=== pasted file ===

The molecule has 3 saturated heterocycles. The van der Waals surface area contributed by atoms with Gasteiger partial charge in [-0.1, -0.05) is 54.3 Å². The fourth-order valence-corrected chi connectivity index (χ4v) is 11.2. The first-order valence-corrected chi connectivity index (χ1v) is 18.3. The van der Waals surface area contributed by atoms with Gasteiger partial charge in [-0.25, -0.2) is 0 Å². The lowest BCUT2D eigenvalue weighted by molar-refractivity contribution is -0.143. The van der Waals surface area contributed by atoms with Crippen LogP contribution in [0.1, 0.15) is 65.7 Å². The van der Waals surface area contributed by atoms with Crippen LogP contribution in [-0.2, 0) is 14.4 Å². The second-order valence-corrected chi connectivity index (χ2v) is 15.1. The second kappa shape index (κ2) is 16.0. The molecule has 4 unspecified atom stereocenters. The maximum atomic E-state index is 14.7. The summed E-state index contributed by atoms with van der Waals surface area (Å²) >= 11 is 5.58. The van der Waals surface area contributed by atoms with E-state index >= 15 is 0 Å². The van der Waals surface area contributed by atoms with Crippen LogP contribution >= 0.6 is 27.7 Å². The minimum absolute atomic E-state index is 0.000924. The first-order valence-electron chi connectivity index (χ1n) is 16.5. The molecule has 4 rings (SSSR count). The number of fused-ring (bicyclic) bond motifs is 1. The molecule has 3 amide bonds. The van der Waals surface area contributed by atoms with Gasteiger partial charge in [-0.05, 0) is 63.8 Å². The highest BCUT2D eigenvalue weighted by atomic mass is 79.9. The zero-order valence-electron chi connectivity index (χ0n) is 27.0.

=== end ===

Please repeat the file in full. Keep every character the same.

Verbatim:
The molecule has 3 saturated heterocycles. The van der Waals surface area contributed by atoms with Gasteiger partial charge in [-0.1, -0.05) is 54.3 Å². The fourth-order valence-corrected chi connectivity index (χ4v) is 11.2. The first-order valence-corrected chi connectivity index (χ1v) is 18.3. The van der Waals surface area contributed by atoms with Gasteiger partial charge in [-0.25, -0.2) is 0 Å². The lowest BCUT2D eigenvalue weighted by molar-refractivity contribution is -0.143. The van der Waals surface area contributed by atoms with Crippen LogP contribution in [0.1, 0.15) is 65.7 Å². The van der Waals surface area contributed by atoms with Crippen LogP contribution in [-0.2, 0) is 14.4 Å². The second-order valence-corrected chi connectivity index (χ2v) is 15.1. The second kappa shape index (κ2) is 16.0. The molecule has 4 unspecified atom stereocenters. The maximum atomic E-state index is 14.7. The summed E-state index contributed by atoms with van der Waals surface area (Å²) >= 11 is 5.58. The van der Waals surface area contributed by atoms with E-state index >= 15 is 0 Å². The van der Waals surface area contributed by atoms with Crippen LogP contribution >= 0.6 is 27.7 Å². The minimum absolute atomic E-state index is 0.000924. The first-order valence-electron chi connectivity index (χ1n) is 16.5. The molecule has 4 rings (SSSR count). The number of fused-ring (bicyclic) bond motifs is 1. The molecule has 3 amide bonds. The van der Waals surface area contributed by atoms with Gasteiger partial charge in [-0.05, 0) is 63.8 Å². The highest BCUT2D eigenvalue weighted by atomic mass is 79.9. The zero-order valence-electron chi connectivity index (χ0n) is 27.0.